In this talk I will show how the same differential geometry from which Hamiltonian Monte Carlo is built can also be used to construct an optimal interpolation dynamically, with no user intervention.  I will then present the resulting Adiabatic Monte Carlo algorithm with discussion of its promise and some of the open problems in its general implementation.

4.35 pm
Peter Minary [Oxford]

Title: Modelling by Hierarchical Natural Moves

Abstract: The computational modelling of biological structures is playing an instrumental role in expanding our understanding of biology at the molecular level. However, the full potential of biomolecular simulations relies on being able to predict biologically relevant collective molecular motion, which would spontaneously emerge only at time scales not always accessible by conventional molecular simulations. To address these limitations, here we introduce an algorithmic approach that supports modelling with customizable (hierarchical) degrees of freedom and opens up new application areas for modelling large macromolecular complexes.

5.00 pm
Jon Doye [Oxford]

Title: The oxDNA model and dynamics simulations of coarse-grained models

Abstract: OxDNA is a coarse-grained model of DNA developed in Oxford to study both large DNA objects and long-time scale processes in DNA. It has been mainly applied to study the fundamental biophysical properties of DNA (e.g. response to mechanical stress, the dynamics of basic DNA processes, such as hybridization or displacement) and the structure and self-assembly of DNA nanostructures (e.g. DNA origami). The model consists of effective interactions between rigid nucleotides representing chain connectivity, stacking, base pairing, electrostatics and excluded volume. As there is no explicit solvent, the model is simulated using dynamical algorithms that reproduce the diffusive dynamics of DNA in solution. In order to study systems with tens of thousands of nucleotides, a GPU-version of the dynamics code has also been developed. The talk will illustrate the power of this coarse-grained approach, but also highlight some of the difficulties when interpreting the dynamics. (The code is available at http://dna.physics.ox.ac.uk )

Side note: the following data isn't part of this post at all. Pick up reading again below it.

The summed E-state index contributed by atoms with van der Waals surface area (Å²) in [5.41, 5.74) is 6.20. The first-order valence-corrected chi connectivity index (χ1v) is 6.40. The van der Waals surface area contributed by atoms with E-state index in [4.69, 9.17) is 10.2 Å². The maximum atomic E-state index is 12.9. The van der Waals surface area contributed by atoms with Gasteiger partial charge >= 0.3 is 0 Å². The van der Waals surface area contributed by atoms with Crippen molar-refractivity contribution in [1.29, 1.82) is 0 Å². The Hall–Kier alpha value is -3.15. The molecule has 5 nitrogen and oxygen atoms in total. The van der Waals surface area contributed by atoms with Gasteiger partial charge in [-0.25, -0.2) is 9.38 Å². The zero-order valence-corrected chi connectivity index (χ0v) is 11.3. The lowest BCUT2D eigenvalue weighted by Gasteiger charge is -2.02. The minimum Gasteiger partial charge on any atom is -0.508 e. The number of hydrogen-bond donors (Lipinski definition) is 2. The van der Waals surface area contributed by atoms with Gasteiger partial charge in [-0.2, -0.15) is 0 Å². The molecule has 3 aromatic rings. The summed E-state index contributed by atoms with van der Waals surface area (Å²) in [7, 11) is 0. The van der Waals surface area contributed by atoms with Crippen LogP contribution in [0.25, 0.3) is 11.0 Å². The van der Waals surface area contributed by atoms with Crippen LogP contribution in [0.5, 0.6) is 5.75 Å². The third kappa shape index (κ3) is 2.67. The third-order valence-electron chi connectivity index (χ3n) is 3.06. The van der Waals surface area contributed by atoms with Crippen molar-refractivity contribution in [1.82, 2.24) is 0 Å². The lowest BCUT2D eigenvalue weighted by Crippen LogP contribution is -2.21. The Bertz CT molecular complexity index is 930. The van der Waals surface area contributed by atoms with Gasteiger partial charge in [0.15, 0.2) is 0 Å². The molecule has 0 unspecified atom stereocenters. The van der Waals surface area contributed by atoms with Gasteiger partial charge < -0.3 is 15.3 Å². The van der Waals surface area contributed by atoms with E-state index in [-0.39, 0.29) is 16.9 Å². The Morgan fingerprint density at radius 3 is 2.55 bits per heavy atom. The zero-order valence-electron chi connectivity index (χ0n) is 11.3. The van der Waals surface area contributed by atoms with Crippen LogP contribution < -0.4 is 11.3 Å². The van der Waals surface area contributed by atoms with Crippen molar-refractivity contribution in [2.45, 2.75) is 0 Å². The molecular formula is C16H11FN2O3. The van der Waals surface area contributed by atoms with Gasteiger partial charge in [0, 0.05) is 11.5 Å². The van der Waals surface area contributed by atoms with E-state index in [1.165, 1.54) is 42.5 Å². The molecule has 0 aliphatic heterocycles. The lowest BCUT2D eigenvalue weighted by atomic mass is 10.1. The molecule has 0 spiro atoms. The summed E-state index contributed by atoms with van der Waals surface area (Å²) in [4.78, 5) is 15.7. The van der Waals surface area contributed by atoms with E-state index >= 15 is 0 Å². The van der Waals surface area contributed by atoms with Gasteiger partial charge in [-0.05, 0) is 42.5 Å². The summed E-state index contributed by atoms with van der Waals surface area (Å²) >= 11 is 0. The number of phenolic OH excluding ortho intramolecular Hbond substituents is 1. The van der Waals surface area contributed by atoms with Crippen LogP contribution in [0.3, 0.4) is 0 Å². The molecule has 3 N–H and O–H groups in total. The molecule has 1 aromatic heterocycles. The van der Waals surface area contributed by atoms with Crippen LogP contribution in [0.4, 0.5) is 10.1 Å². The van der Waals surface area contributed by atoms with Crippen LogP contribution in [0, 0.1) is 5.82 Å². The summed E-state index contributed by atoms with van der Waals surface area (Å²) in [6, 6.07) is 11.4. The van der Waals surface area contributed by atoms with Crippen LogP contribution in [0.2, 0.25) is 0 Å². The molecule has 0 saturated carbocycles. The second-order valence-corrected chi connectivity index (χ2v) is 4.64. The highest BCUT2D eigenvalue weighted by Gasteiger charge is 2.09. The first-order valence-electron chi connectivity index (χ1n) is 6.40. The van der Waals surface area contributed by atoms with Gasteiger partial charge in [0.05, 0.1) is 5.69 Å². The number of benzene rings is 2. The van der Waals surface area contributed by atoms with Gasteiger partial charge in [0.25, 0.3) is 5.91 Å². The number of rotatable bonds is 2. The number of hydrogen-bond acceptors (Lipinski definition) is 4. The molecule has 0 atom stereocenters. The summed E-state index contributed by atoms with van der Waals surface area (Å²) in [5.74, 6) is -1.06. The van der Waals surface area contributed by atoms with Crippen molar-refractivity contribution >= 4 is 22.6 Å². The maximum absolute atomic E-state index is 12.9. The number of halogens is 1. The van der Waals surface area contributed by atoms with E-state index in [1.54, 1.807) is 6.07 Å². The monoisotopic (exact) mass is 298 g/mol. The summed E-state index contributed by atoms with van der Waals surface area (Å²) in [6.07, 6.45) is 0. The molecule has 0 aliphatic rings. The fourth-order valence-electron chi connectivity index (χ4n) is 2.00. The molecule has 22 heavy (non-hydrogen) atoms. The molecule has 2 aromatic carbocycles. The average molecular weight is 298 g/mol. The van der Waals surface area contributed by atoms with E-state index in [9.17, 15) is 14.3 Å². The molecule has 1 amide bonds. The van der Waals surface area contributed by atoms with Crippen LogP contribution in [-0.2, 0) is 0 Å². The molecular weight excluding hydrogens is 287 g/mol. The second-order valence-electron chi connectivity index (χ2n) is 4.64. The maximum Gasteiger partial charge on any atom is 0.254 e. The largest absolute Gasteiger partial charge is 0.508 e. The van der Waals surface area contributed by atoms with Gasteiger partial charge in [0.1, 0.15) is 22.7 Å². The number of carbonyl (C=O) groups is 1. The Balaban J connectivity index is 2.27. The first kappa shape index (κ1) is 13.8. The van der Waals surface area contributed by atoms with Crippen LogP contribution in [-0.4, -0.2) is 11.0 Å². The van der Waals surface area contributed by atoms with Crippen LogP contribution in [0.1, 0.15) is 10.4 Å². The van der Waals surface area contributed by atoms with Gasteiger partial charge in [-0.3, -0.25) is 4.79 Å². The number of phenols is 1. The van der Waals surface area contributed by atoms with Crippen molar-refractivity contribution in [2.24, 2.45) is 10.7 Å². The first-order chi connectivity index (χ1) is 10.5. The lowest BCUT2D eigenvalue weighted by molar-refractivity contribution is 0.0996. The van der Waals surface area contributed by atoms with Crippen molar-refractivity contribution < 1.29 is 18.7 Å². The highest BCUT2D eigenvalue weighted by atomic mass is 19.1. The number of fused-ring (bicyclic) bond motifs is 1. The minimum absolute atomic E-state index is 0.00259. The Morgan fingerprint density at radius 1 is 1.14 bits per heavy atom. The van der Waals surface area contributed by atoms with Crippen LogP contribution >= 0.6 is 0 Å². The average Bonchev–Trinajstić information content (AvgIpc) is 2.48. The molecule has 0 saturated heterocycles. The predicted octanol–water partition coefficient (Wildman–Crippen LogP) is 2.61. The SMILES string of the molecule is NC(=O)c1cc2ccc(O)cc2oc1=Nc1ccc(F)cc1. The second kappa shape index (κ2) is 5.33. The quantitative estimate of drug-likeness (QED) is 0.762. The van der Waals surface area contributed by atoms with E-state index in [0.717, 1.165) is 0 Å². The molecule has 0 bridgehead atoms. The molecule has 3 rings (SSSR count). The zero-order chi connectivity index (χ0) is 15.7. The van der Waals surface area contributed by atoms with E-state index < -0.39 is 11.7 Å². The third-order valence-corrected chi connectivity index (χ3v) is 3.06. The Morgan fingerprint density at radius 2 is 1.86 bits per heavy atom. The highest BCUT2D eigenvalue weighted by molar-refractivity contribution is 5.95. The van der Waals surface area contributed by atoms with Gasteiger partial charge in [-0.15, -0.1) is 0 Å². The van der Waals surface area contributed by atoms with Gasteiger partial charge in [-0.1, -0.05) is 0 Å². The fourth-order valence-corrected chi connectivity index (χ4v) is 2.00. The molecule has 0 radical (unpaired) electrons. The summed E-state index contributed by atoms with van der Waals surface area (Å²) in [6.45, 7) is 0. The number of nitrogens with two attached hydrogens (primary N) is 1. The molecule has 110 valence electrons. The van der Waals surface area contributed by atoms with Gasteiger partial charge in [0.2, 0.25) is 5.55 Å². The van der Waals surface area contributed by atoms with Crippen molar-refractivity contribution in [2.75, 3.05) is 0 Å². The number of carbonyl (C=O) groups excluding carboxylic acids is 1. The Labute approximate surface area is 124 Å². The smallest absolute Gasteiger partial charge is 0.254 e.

5.30 pm
Discussion
6.00 pm
Off to the Royal Oak/Dinner